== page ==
The Holiness and Pentecostal Traditions have been on the forefront in empowering women to serve in church leadership. John Wesley’s tentative recognition of women preachers and the extraordinary example of early Methodist women such as Mary Bosanquet and Mary Barritt Taft laid the groundwork for the seminal ministries of women such as Phoebe Palmer, Amanda Berry Smith, Catherine Booth, Maria Woodworth-Etter, and Aimee Semple MacPherson. And yet, women have still struggled, in various ways, to overcome patriarchal structures and assumptions within the Holiness-Pentecostal family.


This conference will explore the contributions and experiences of women in the Holiness and Pentecostal traditions. We invite submissions for 30-minute papers that will address the topic from a variety of academic disciplines, and we would particularly welcome any exploration of the connections between the two traditions.

Paper proposals (max 200 words) should be sent to James Pedlar (jpedlar@tyndale.ca) or Van Johnson (vjohnson@mpseminary.com) by November 1, 2021.

Video from Tyndale’s 2021 Wesley Studies Symposium

Although the pandemic prevented us from gathering in person for a second straight year, Tyndale’s annual Wesley Studies Symposium went ahead with an online event, and it was surprising to see that we had our highest registration to-date. We had an excellent group of presentations, all of which were recorded and are now posted on the Tyndale Seminary YouTube Channel. I’ve also linked them below.

We have also announced plans for next year’s symposium (April 26, 2022) on women in the Holiness and Pentecostal traditions, jointly hosted by Master’s Pentecostal Seminary. See the Symposium webpage for further information.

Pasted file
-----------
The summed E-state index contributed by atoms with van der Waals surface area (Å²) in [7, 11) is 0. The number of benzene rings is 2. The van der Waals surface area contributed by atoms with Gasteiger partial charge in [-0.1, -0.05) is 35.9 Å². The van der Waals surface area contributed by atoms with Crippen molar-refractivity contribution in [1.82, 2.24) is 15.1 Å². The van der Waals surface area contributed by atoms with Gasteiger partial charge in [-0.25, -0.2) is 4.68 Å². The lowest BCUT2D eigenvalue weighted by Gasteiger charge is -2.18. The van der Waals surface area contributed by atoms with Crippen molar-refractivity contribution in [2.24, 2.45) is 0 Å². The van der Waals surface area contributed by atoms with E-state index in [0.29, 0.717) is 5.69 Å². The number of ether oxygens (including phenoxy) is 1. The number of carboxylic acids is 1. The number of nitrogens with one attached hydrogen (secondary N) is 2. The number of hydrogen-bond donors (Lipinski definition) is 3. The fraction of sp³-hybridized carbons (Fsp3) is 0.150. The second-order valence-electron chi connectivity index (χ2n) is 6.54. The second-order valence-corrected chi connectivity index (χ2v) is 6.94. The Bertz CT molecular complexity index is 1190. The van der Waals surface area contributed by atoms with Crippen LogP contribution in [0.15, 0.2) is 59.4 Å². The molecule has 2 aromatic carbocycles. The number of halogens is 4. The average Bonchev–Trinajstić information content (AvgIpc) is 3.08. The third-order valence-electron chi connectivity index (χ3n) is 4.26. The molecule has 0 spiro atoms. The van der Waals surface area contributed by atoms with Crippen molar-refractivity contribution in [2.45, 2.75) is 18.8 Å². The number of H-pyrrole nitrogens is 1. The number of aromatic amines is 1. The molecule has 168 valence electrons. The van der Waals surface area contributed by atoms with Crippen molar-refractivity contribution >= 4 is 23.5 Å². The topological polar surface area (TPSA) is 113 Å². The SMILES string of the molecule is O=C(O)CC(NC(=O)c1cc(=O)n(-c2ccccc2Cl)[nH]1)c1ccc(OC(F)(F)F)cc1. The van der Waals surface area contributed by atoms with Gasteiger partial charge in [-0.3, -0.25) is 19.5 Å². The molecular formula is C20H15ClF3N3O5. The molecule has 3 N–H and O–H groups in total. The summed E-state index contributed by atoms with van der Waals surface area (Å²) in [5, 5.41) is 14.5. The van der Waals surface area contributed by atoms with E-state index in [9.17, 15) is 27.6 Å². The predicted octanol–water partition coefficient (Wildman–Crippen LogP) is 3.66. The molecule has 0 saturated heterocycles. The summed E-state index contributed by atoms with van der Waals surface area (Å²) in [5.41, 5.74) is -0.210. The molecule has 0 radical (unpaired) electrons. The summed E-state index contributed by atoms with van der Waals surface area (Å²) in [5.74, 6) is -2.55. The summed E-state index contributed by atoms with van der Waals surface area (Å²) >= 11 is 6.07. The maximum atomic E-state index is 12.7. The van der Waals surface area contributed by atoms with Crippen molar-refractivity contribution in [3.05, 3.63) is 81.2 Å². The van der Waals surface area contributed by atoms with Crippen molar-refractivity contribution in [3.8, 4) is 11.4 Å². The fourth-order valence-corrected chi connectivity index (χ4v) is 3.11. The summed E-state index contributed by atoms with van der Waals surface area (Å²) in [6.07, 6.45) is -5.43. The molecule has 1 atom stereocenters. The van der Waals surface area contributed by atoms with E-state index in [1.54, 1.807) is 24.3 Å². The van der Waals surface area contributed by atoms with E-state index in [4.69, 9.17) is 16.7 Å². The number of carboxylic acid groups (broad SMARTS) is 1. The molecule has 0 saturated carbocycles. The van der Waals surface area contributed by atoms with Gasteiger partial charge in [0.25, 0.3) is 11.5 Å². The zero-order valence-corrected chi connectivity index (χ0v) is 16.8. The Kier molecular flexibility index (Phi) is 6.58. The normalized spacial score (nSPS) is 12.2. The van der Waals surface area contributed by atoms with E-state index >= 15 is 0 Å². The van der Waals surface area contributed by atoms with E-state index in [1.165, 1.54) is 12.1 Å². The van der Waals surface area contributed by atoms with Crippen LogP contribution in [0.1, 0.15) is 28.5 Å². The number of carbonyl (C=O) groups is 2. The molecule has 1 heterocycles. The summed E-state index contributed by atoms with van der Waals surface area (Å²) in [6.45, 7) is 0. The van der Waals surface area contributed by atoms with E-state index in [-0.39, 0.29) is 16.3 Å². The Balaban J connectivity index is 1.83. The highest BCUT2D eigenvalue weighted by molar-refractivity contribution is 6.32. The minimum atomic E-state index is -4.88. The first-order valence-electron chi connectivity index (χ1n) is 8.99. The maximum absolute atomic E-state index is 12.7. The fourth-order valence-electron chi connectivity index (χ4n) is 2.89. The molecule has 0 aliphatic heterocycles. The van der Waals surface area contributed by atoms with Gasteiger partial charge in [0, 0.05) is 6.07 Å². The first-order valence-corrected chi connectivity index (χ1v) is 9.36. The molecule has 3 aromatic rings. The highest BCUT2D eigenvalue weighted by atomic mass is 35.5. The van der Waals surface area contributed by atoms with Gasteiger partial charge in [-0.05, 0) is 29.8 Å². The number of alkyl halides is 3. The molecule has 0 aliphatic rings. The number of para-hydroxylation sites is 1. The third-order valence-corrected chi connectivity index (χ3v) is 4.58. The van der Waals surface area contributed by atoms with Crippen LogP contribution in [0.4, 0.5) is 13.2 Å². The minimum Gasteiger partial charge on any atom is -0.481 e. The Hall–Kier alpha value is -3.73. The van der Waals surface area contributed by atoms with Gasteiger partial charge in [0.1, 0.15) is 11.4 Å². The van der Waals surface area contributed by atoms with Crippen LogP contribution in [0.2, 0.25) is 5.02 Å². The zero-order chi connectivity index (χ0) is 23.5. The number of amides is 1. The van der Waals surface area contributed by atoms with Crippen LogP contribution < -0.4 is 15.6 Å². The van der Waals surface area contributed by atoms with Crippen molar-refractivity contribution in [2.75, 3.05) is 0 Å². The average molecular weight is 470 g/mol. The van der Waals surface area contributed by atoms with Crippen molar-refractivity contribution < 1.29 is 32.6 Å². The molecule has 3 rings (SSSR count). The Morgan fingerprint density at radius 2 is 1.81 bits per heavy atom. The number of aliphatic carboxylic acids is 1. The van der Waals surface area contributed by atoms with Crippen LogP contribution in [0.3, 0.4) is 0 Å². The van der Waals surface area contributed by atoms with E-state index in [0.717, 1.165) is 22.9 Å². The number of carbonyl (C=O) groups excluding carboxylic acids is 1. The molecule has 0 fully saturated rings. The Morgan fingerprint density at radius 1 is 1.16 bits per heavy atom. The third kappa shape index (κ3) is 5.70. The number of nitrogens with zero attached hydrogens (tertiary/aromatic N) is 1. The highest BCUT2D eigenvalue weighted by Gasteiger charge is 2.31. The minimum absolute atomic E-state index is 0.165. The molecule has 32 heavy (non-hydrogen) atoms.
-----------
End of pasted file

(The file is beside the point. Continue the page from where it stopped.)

“A Division of Heart”: Wesley on Schism

I was thankful for the opportunity to share this paper with the Nazarene Theological College Research Seminar last week. It is now posted through the Manchester Wesley Research Centre’s YouTube page.

It is not the most polished presentation and very much a work in progress – a draft portion of one chapter from a larger book on revivalism and division in British Methodism – but that’s precisely why I am sharing it, as I’d value feedback and comments. Others in the seminar had access to the manuscript I was reading – so I’ll share it here as well, in case you want to follow along.

2021 Wesley Studies Symposium at Tyndale

Tyndale’s 2021 Wesley Symposium will be held online on Thursday April 29, 2021, from 10:00 am to 4:00 pm EST.  There is no cost for this year’s event, but attendees are asked to register in order to receive the Zoom meeting information. 

Our keynote speaker will be Dr. Joel Thiessen, a Nazarene sociologist who teaches at Ambrose University, where he also directs the Flourishing Congregations Institute.  Dr. Thiessen’s keynote address will be on “Signs of Life and Vitality in Canadian Churches: Drawing on Data to Inform Practice.”

The following papers will also be presented (see further details on the full schedule):

  • Christopher Payk, “Prevenient Grace and Chinese Theology.”